Kate O’Neill, Associate Professor in the Department of Environmental Science, Policy and Management at UC Berkeley, “The Global (and Local) Impacts of China’s Scrap Ban” – This presentation addresses the unfolding impacts of China’s crackdown on scrap imports, with an emphasis on scrap plastics. I trace out implications for California, the US and the rest of the world, and discuss the many different options currently on the table.

Kerry Parker, Recycling Specialist, City of Alameda, and Samantha Sommer, Waste Prevention Program Manager, Rethink Disposable, “Straws-on-Request, and ReThink Disposable: Unpackaging Alameda Initiative” – The City of Alameda, now implementing a new law that bans plastic straws and other single-use plastics, has found itself suddenly in the midst of ongoing arguments regarding the branding of that whipped coffee drink everyone loves; responding to tough questions like whether or not something deemed “compostable” or “recyclable” actually is, and finding the way through tricky policy-making where most disposable single-use plastic food ware is now banned in the small island city.  Find out about how Alameda’s partnership with Clean Water Action’s ReThink Disposable program to create a demonstration project to “unpackage” a Bay Area community has brought expertise, resources, and technical assistance to hundreds of island businesses, and supports the city’s ambitious source reduction policy to keep our coastlines and bays free from plastics and other debris.

Jerame Rentaria

Nicole Tai, CEO, GreenLynx – Nicole will discuss the growth of GreenLynx, which started in 2013 as a deconstruction coordination group and has grown into a full service reclaimed materials company with a Woodworks, Retail Store, Deconstruction service, and Green Building division. GreenLynx opened its store in Santa Rosa in August 2017 and is currently expanding to include reclaimed furniture and finish products, a reclaimed lumber retail and receiving yard, and on-site pickups of reclaimed lumber. Nicole Tai will also briefly discuss the recent Deconstruction Workshop GreenLynx hosted along with the EPA, and the amazing group formed out of this gathering.

Monica Wilson, US and Canada Program Director, Global Alliance for Incinerator Alternatives (GAIA), “Recycling is Not Enough:Findings from our Global Plastic Recycling Research Project” – Working with organizations in China, Southeast Asia, EU, and US, GAIA’s research project on plastic recycling found that as exports increase to Southeast Asia processing may increase by the informal recycling sector, which would have environmental and health impacts on workers and surrounding communities. We also found that international plastic recycling trade transparency is nearly nonexistent and that stronger coordinated action needs to be taken by governments and other actors to curb the overproduction and consumption of plastic.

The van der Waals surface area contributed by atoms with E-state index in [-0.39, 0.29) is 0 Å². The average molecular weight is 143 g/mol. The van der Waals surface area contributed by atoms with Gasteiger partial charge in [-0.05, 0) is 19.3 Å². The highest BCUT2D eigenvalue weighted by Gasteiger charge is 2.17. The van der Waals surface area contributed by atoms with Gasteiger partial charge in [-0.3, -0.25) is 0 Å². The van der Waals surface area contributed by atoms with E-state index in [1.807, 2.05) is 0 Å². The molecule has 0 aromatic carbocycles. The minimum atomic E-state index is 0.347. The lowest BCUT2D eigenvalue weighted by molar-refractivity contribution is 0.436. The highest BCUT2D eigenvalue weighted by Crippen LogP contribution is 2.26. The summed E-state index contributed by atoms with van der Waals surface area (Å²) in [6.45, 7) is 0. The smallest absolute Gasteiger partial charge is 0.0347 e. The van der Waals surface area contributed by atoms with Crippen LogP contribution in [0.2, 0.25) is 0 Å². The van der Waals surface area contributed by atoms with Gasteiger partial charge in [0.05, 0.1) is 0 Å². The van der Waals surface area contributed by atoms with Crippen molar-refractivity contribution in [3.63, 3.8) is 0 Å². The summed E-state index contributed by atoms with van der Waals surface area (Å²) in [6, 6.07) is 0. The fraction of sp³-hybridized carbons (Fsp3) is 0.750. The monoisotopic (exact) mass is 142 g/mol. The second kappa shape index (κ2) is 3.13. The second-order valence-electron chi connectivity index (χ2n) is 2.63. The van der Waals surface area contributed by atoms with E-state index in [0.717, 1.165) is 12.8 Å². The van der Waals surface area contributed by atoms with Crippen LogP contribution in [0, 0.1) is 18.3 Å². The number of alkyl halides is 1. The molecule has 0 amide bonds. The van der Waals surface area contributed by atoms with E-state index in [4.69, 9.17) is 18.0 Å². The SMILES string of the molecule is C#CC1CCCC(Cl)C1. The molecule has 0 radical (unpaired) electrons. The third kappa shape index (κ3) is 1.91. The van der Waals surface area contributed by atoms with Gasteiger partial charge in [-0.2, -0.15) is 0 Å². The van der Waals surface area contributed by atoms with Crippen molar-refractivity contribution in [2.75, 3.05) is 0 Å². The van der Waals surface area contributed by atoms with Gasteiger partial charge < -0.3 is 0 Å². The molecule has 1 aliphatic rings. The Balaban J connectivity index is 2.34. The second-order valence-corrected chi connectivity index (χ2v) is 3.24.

Recycle Bicycle – West Oakland Tour

By Tim Dewey-Mattia, NCRA Co-Chair – Membership, Engagement and Activities Committee, 12/5/17

Postponed a month due to the smoke from the North Bay fires, the new date for the West Oakland Recycle Bicycle tour brought sunny skies and a dozen NCRA bicyclists out to Frank Ogawa Plaza. The group set out up San Pablo Avenue and over to the now-shuttered site of Alliance Recycling, a buyback center – the focus of the movie Dogtown Redemption – that recently closed due to neighborhood opposition. We discussed the compounding pressures on buyback centers – unsustainably low state processing payments, skyrocketing rents and rapid gentrification of neighborhoods like West Oakland.

Down Peralta Street at the West Oakland Farm Park, it was a much more uplifting scene. Here City Slickers Farm has a community farm, kitchen and playground that provides food and a gathering space to the community. We enjoyed some bites of fresh veggies before cruising just around the block to marvel at the massive metal piles at CASS Inc, aka Custom Alloy, which processes both ferrous and non-ferrous metals.

Next was a quick peek in the gates of Oakland’s single-stream recycling MRF, California Waste Solutions (not open on the weekend). With China’s dramatic announcements to cut back on imports and the proliferation of random plastic packaging, curbside collectors are feeling the squeeze. Investment in recycling infrastructure and domestic markets would certainly be appreciated.

Down Mandela Parkway and over to Magnolia St, we came to the highlight of the tour – the O2 Artisans Aggregate Eco-Industrial Park. Such an impressive and cool spot – with tons of cool reuse and recycling industry going on. Aitan Mizrahi gave us an hour tour, as we poked our heads in on a sake factory, a soldier fly larvae to animal feed operation, salvaged woodworking, aquaponics…and of course, the Don Bugito “pre-hispanic snackeria”, where they grow edible insects inside a tidy old shipping container.

We hopped back on our bikes and passed the only open buyback center left in West Oakland, National Recycling, then headed past the EBMUD digesters and out to the Port of Oakland. The Middle Harbor Shoreline Park is an under-the-radar and amazing park with panoramic views of the bay, the bridge, the San Francisco Skyline and the port around you. The Port of Oakland is the 5th biggest container port in the US, and recyclables make up about a quarter of total exports – that comes to approximately 2 million tons of recyclables shipped out in 2016 alone. We had a discussion of the impending moves by China and the impacts on markets.… and a quick snack of tasty chocolate covered crickets and spicy mealworms that we picked up from Don Bugito.

The Sutta Company and Schnitzer Steel are both visible from the Adeline overpass, as we headed back from the port and over to our final destination – Old Kan Beer & Co, for beer and food. The fish & chips are highly recommended.

All in all, it was a very enjoyable and interesting few hours exploring the Zero Waste landscape of West Oakland – where the scope and range of different recycling businesses is quite remarkable and always changing.

Thanks again to board member Hilary Near for planning out the route and for being a superb tour guide – and if you missed it, keep posted for another West Oakland Recycle Bicycle tour coming up in 2018!